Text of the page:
Use your customers to improve your product

I have been using Microsoft Office 2010 for a few months now. When I closed Word the other day, the following dialogue appeared on the screen. Basically Word had made a list of words that I commonly use that are not in the Word dictionary, and gave me the option of uploading them to their spell check database.

I am sure that they are using the community-gathered information to add new words to the dictionary to make for an ultimately better product.

This is a simple and elegant way to make a better product, and to have happier customers.

  • What are you doing to make your products better?
  • How are you involving your customers?
  • Is it easy for your customers to provide feedback?

Speaking off the cuff – a resource

You often hear me speaking about the value of impromptu speaking, and why learning to speak off the cuff is as important as learning to speak prepared.

Here is a great resource; an entire website dedicated to the art of “table topics”, or speaking impromptu.What I like about the site isĀ  that he gives you a lot of templates, or outlines you can use for practising unprepared topics.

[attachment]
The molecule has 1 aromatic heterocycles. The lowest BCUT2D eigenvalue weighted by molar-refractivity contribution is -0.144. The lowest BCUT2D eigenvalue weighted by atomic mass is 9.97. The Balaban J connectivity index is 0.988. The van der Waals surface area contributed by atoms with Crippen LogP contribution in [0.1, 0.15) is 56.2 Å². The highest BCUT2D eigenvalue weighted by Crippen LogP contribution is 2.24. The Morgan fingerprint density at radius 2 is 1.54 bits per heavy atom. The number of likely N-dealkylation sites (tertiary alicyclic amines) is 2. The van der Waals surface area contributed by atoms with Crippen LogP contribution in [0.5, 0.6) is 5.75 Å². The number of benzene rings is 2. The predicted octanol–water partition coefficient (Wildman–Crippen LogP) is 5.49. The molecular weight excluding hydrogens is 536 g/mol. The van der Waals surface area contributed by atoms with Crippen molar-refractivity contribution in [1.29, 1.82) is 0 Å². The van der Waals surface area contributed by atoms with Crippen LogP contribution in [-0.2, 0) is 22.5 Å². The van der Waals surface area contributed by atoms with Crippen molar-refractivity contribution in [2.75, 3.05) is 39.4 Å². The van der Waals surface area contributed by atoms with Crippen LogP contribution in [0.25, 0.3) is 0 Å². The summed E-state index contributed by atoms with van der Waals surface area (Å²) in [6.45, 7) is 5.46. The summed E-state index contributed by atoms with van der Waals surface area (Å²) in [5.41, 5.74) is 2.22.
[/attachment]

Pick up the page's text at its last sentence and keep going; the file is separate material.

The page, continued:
Here is an example:

Split Personality

Number of participants: Two

The majority of the information we convey doesn’t come from what we say, but from how we say it. Bodily gestures are a large part of this. The goal of this template is to separate these different aspects of communication between two people. One participant does the talking, the other does the gesturing.

There are two ways to use this template. Either one participant talks, and the other creates the corresponding gestures, or one uses gestures, and the other talks about what the gestures are indicating.

Doing this effectively requires a reasonable amount of cooperation from the participants. It can weaken the delivery if both participants end up gesturing (once you do it, it can be a difficult thing to put down temporarily!). This should possibly be made clear to the participants.

It’s interesting to see the different ways people can take this, sometimes you may have one participant controlling the flow of the entire topic, while others will work together to figure out how the talk or story will evolve.

The purpose of this template is to give people the chance to carefully consider what their gestures are saying to an audience.

Thanks to Andrew William’s for creating the resource.

An unexpected gift

Last week, I ordered a couple of cases of wine from Getwine.co.za. When the wine arrived, Getwine alse gave me a free 100g slab of Lindt chocolate. They didn’t tell me about it when I ordered, they didn’t tell me in the delivery note, the driver didn’t mention it.

It was just tucked quietly away inside one of the boxes. That is also not the first time they have done this.

  • How do you give unexpected gifts to your customers?
  • How do you keep your customers loyal?
  • What do you do to get your customers to tell everybody about your great service?